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Stanford definitely isn’t a tech school

A list of reasons why Stanford most certainly is not a tech school

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Over a year ago, a young and impressionable Kiara sat in MemAud and listened to Marc Tessier-Lavigne tell her that Stanford wasn’t a tech school. In the time that has elapsed since then, I’ve finally begun to understand why he told us that, and I can think of many reasons why Stanford is, in fact, not a tech school.

1. Silicon Valley

It’s hard to talk about Stanford and tech without mentioning Silicon Valley, since it’s generally accepted that Stanford’s presence in the Bay Area essentially gave rise to Silicon Valley. And since it’s impossible for Silicon Valley to have come from a tech school, this is a great example of why Stanford is not a tech school.

2. The career fair

I think the recent career fair is a perfect example of the fact that Stanford isn’t a tech school. Only half of the career fair was dedicated to jobs for engineering and CS majors. No tech school would leave half of the career fair for literally all of its other majors.

3. The other career fair

Half of one career fair isn’t enough; Stanford is so ready to show that it isn’t a tech school that it has an entire, second career fair just for the rest of the engineering and CS majors. Such a thoughtful action certainly cannot be the work of a tech school.

4. The percentage of tech and engineering majors

Thanks to Stanford’s helpful statistics, we know that last year there were 7,056 undergraduates. Subtract the 3,478 undeclared students, and we get 3,578 undergrads who had declared their major. However, some people double major, so by adding up the total of all students enrolled under an undergraduate major, we get 3,952. Of those 3,952, 1,580 were in the engineering department, and 703 were specifically in computer science. That means about 40 percent of all declared undergraduates at Stanford last year were in the engineering department, and about 18 percent of all declared undergraduates majored specifically in CS. The numbers don’t lie. There’s absolutely no way Stanford could be a tech school with so many students majoring in CS and other engineering fields.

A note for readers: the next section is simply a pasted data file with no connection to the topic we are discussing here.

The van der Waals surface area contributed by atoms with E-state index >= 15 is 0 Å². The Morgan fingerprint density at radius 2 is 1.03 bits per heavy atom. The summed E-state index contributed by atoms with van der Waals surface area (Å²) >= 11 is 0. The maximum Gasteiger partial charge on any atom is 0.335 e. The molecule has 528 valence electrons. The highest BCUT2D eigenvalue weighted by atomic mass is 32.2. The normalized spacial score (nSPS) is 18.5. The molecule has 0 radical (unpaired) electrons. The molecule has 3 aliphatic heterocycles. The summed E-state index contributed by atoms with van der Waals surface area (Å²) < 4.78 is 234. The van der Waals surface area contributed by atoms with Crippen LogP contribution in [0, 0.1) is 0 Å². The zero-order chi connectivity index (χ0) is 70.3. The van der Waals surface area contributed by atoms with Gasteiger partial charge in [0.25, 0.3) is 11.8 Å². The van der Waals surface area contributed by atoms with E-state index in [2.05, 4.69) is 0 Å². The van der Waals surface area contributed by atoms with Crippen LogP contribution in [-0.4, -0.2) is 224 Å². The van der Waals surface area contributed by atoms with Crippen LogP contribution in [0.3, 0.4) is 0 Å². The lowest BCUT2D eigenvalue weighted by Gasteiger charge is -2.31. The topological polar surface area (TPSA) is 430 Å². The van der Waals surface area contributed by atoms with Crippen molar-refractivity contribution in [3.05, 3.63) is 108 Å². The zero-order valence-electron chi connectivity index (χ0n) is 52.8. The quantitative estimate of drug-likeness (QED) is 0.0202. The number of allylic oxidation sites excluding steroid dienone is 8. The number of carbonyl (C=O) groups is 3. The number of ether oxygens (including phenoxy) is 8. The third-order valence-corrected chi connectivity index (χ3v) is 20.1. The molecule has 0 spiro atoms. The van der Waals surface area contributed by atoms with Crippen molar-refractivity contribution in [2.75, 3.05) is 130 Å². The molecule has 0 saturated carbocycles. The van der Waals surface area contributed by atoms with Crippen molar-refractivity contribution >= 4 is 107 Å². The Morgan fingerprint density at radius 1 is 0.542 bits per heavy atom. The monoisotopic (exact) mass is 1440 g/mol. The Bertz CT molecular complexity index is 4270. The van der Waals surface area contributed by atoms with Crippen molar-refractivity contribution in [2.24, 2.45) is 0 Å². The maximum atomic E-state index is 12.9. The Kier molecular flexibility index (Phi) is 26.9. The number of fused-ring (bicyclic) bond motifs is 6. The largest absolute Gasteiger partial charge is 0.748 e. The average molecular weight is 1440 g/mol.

5. CS 106A

Everyone takes CS 106A. I have no intention whatsoever of doing anything even the tiniest bit related to CS, yet I’ve been told many times by many, many people that I should take CS 106A anyway. And many people do seem to take CS 106A, regardless of whether or not they want anything to do with CS. This quarter, ExploreCourses says there are 433 students enrolled in CS 106A. That’s 40 sections. Just the thought of that many students taking this one specific intro course this quarter proves that Stanford can’t be a tech school.

6. CS 106B

But wait, there’s more! The sequel to CS 106A – CS 106B – also has shockingly high enrollment, meaning that hundreds of Stanford students don’t just take one CS class, they go on to take more. In fact, there are more people currently enrolled in 106B than 106A. There are 461 students, to be exact. So, by doing more math (this is the last time, I promise), we can see that there are 894 people currently taking an intro CS class. In one quarter. These are certainly not the numbers of a tech school.

7. CS + X

As I stated previously, some students at Stanford choose to double major. This is a lot of work, but it allows students to pursue multiple interests. Understandably, it can get a bit tricky to balance the requirements for two majors. However, if you want to major in CS, but you also want to study something else because you aren’t attending a tech school, you get a special joint major program just for you! It’s called CS + X, and it lets you mix some humanities into those long coding sessions. Unfortunately, as Stanford is not a tech school, they don’t offer any other joint major program.

Clearly, the mere idea of Stanford being a tech school is ridiculous. It’s just a regular school that has hundreds upon hundreds of people that take CS classes, has half of its declared students enrolled in engineering majors, and funnels its graduates into cushy Silicon Valley tech jobs. Just like any other university.

 

Contact Kiara Harding at kiluha ‘at’ stanford.edu.